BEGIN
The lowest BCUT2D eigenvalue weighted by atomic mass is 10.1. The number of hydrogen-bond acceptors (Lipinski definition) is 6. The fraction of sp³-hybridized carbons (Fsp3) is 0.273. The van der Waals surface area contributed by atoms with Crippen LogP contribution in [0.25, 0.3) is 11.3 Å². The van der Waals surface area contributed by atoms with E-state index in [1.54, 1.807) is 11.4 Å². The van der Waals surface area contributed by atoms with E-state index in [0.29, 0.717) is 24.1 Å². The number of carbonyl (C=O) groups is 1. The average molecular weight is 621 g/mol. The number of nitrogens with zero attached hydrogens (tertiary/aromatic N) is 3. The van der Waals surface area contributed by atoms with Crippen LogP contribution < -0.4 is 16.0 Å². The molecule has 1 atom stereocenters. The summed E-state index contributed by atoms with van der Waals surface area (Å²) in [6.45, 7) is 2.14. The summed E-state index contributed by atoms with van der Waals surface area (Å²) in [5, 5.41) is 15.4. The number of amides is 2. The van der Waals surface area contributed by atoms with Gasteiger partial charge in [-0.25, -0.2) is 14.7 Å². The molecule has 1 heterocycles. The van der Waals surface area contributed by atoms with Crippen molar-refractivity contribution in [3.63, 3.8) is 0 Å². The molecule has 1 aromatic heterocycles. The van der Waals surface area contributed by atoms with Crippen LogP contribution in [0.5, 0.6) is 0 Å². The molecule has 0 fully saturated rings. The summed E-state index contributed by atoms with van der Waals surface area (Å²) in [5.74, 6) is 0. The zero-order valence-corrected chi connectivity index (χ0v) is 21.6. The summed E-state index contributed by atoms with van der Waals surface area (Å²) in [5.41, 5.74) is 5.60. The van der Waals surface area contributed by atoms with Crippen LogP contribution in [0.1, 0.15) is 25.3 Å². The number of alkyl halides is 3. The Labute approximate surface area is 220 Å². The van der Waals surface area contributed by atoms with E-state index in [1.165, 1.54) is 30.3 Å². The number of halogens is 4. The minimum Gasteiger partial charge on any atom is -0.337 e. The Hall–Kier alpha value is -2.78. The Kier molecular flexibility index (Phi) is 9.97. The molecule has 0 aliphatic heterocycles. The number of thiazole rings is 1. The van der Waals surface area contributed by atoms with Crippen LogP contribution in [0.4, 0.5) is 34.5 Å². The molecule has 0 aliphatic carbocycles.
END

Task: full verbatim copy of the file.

The lowest BCUT2D eigenvalue weighted by atomic mass is 10.1. The number of hydrogen-bond acceptors (Lipinski definition) is 6. The fraction of sp³-hybridized carbons (Fsp3) is 0.273. The van der Waals surface area contributed by atoms with Crippen LogP contribution in [0.25, 0.3) is 11.3 Å². The van der Waals surface area contributed by atoms with E-state index in [1.54, 1.807) is 11.4 Å². The van der Waals surface area contributed by atoms with E-state index in [0.29, 0.717) is 24.1 Å². The number of carbonyl (C=O) groups is 1. The average molecular weight is 621 g/mol. The number of nitrogens with zero attached hydrogens (tertiary/aromatic N) is 3. The van der Waals surface area contributed by atoms with Crippen LogP contribution < -0.4 is 16.0 Å². The molecule has 1 atom stereocenters. The summed E-state index contributed by atoms with van der Waals surface area (Å²) in [6.45, 7) is 2.14. The summed E-state index contributed by atoms with van der Waals surface area (Å²) in [5, 5.41) is 15.4. The number of amides is 2. The van der Waals surface area contributed by atoms with Gasteiger partial charge in [-0.25, -0.2) is 14.7 Å². The molecule has 1 heterocycles. The van der Waals surface area contributed by atoms with Crippen molar-refractivity contribution in [3.63, 3.8) is 0 Å². The molecule has 1 aromatic heterocycles. The van der Waals surface area contributed by atoms with Crippen LogP contribution in [0.5, 0.6) is 0 Å². The molecule has 0 fully saturated rings. The summed E-state index contributed by atoms with van der Waals surface area (Å²) in [5.74, 6) is 0. The zero-order valence-corrected chi connectivity index (χ0v) is 21.6. The summed E-state index contributed by atoms with van der Waals surface area (Å²) in [5.41, 5.74) is 5.60. The van der Waals surface area contributed by atoms with Crippen LogP contribution in [0.1, 0.15) is 25.3 Å². The number of alkyl halides is 3. The Labute approximate surface area is 220 Å². The van der Waals surface area contributed by atoms with E-state index in [1.165, 1.54) is 30.3 Å². The number of halogens is 4. The minimum Gasteiger partial charge on any atom is -0.337 e. The Hall–Kier alpha value is -2.78. The Kier molecular flexibility index (Phi) is 9.97. The molecule has 0 aliphatic heterocycles. The number of thiazole rings is 1. The van der Waals surface area contributed by atoms with Crippen LogP contribution in [0.4, 0.5) is 34.5 Å². The molecule has 0 aliphatic carbocycles.